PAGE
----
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What We Need Is Another Abraham Lincoln

Back in 2005, I published a post titled What We Need Is Another Henry Ford that suggested stagnant management techniques and outdated operating models were pushing the orchestra field toward trouble. Although a popular post for its time, reader email was dismissive and in some cases, outright hostile in response to what might as well have been heresy (remember, 2005 predates comment functionality).

shake handsFast forward seven years and the field is now full of new model discussions while too many organizations are suffering under the strains of insular leadership identified several years prior; if anything, the suppositions from 2005 fell short of just how much trouble was in store.

But in classic fashion, all of the new model discussions simply illustrate how good the field is at shutting the stable door after the horse has bolted instead of noticing the genuine need.

In short, now is no longer the time for Henry Ford; instead, we need another Abraham Lincoln.

In this day and age the greatest threat to the business is the rise of intense and vitriolic labor unrest. Make no mistake, there is ample blame to spread around and problems that need immediate attention, but one would be hard pressed not to recognize that these hot spots are inflamed by a deluge of conflicting personalities and ideologically motivated factions.

What should strike fear into the hearts of all who love and cherish this field is the increasing likelihood that today’s disputes are producing multiple generations of retribution minded stakeholders. This self-defeating cycle is being led by a growing number of emboldened, yet unmistakably fringe, voices defining the debates.

In the end, more and more individuals can expect to get caught up in those artificial restrictions and reactionary hostilities, thereby making it increasingly difficult to realize the obvious need for a figure capable of bringing about meaningful reconciliation to these differences.

5 Responses to What We Need Is Another Abraham Lincoln

  1. George Brown November 26, 2012 at 12:58 pm #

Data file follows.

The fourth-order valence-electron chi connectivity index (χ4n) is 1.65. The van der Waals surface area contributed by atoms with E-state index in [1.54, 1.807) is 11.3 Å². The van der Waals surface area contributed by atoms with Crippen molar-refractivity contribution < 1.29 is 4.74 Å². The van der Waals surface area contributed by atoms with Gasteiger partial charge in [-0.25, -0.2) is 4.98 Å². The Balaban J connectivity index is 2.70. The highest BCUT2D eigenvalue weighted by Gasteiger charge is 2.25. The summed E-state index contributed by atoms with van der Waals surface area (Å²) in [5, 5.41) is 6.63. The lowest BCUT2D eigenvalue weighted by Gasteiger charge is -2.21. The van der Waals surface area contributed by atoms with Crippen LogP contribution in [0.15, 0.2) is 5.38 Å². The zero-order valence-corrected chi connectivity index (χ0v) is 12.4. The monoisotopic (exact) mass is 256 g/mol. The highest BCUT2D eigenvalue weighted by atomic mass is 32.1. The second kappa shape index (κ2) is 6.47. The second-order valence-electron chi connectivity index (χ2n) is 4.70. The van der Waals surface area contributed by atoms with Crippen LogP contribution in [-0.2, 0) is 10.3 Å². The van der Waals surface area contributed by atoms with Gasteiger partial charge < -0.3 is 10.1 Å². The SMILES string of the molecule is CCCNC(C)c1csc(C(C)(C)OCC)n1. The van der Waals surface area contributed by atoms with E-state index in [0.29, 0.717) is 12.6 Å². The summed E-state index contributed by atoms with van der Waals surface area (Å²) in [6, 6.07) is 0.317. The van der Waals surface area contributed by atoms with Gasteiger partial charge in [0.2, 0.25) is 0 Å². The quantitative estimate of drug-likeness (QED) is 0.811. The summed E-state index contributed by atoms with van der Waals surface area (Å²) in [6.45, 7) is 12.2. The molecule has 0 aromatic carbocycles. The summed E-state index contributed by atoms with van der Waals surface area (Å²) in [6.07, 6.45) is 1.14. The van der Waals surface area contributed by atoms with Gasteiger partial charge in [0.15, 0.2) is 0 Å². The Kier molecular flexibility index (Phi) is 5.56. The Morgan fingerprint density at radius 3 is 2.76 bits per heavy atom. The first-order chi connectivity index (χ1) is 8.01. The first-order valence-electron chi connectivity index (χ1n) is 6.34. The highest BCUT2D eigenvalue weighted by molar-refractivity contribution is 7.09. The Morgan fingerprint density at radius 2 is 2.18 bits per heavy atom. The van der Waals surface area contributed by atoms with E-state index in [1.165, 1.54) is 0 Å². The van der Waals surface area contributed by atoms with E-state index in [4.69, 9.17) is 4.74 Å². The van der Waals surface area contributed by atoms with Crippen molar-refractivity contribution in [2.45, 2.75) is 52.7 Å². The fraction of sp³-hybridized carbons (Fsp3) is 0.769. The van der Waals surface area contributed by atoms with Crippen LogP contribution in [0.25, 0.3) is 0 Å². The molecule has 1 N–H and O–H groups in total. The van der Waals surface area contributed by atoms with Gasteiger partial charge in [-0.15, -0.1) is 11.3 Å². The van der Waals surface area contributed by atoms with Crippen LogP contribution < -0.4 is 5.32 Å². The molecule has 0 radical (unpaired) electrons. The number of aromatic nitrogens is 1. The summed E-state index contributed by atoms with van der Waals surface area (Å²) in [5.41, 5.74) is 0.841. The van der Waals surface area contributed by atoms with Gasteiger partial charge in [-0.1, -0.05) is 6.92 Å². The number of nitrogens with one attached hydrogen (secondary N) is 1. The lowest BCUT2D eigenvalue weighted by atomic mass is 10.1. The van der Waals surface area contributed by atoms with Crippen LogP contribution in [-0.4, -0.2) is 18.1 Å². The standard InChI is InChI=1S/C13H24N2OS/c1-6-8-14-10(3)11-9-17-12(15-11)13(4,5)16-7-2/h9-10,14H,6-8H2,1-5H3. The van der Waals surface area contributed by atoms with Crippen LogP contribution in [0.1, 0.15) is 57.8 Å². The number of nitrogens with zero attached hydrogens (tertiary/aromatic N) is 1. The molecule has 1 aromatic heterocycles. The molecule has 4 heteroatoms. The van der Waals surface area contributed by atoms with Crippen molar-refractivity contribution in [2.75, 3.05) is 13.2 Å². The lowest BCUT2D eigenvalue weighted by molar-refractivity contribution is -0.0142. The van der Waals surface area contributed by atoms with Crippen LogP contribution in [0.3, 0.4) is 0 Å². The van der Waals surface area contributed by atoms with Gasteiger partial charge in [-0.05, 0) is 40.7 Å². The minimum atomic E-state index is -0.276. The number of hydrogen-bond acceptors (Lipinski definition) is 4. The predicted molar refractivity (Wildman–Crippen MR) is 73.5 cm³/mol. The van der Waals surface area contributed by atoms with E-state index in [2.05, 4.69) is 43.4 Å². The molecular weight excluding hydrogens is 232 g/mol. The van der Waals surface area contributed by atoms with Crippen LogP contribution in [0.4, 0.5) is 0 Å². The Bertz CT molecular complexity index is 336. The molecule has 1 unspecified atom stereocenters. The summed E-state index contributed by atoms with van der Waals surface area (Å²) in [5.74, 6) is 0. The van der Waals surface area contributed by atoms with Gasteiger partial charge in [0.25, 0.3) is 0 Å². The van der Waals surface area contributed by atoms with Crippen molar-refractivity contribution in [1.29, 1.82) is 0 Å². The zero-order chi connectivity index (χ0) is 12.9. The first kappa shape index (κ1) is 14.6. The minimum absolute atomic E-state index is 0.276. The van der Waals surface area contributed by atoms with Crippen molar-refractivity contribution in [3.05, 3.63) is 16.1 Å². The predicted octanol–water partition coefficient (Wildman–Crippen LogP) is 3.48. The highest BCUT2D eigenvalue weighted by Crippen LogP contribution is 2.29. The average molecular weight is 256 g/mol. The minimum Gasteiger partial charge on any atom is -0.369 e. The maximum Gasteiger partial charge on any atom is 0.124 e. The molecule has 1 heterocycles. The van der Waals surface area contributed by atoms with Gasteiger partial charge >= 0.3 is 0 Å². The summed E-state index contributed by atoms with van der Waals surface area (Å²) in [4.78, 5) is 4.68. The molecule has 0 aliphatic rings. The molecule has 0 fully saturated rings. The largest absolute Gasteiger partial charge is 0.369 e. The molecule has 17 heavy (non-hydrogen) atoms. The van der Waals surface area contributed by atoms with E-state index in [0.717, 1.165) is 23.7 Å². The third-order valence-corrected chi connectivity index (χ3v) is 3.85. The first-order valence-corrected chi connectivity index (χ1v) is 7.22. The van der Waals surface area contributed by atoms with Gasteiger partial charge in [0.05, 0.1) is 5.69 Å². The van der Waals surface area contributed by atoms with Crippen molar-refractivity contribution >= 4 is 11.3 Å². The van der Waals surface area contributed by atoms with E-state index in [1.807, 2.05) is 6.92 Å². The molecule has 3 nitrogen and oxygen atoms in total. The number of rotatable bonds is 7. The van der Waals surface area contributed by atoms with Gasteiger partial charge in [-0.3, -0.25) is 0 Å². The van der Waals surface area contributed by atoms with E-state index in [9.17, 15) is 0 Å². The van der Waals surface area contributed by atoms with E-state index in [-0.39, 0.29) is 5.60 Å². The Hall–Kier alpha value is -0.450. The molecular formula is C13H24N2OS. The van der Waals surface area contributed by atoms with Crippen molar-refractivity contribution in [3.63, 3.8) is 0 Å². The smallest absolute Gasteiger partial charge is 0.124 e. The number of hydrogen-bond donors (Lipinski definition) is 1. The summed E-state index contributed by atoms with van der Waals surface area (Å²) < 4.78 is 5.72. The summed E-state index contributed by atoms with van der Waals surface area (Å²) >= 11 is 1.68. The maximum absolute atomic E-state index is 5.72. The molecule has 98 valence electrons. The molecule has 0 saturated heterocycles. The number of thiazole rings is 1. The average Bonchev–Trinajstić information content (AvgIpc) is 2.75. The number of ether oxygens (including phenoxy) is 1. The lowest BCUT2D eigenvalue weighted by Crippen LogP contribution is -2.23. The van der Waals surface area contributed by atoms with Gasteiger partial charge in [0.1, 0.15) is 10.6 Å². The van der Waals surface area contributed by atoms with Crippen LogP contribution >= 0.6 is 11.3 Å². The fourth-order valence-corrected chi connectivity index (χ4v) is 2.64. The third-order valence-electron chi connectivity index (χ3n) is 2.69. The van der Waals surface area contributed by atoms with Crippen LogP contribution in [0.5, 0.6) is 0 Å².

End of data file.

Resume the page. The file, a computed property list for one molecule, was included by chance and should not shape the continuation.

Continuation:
Drew,
    Can you be more specific?

    • Drew McManus November 26, 2012 at 1:00 pm #

      Perhaps, which part are you wondering about in particular?

  2. Mary Schaefle November 26, 2012 at 10:31 pm #

    Personally, being a classical music lover and a nonprofit administrator in the Twin Cities is horribly uncomfortable. I feel like taking out an ad “Not all administrators are bad!”

    I understand why both sides hired PR firms. If you don’t in today’s world, you’re sunk.
    IMO, making a case in the media (including social media) pulls the sides further apart, but again I understand why that is done in today’s world. So how do we get out of this place?

    After they settle…
    They will need the best damn fundraising team ever assembled to keep things going and continue to build support. And the best damn marketing team to get the audience back. And a rocket scientist brilliant public relations group. And a master personnel manager that soothes savage beasts on both sides. And….

    Full disclosure – I don’t work in the performing arts world and am sure I don’t understand all the challenges in the field. But I believe we are moving further and further away from a long term solution for the classical music community as a whole (audience, donors, musicians, administrators, students, public, etc).

  3. MWnyc November 27, 2012 at 8:24 pm #

    Is what we need an Abraham Lincoln – or a Nelson Mandela?

Trackbacks/Pingbacks

  1. We DO NOT Need Another Abraham Lincoln | Butts In the Seats - December 10, 2012

    […] month, Drew McManus posted that we need another Abraham Lincoln. He didn’t go into many details, but I wonder what he could be thinking. Since he suggests […]

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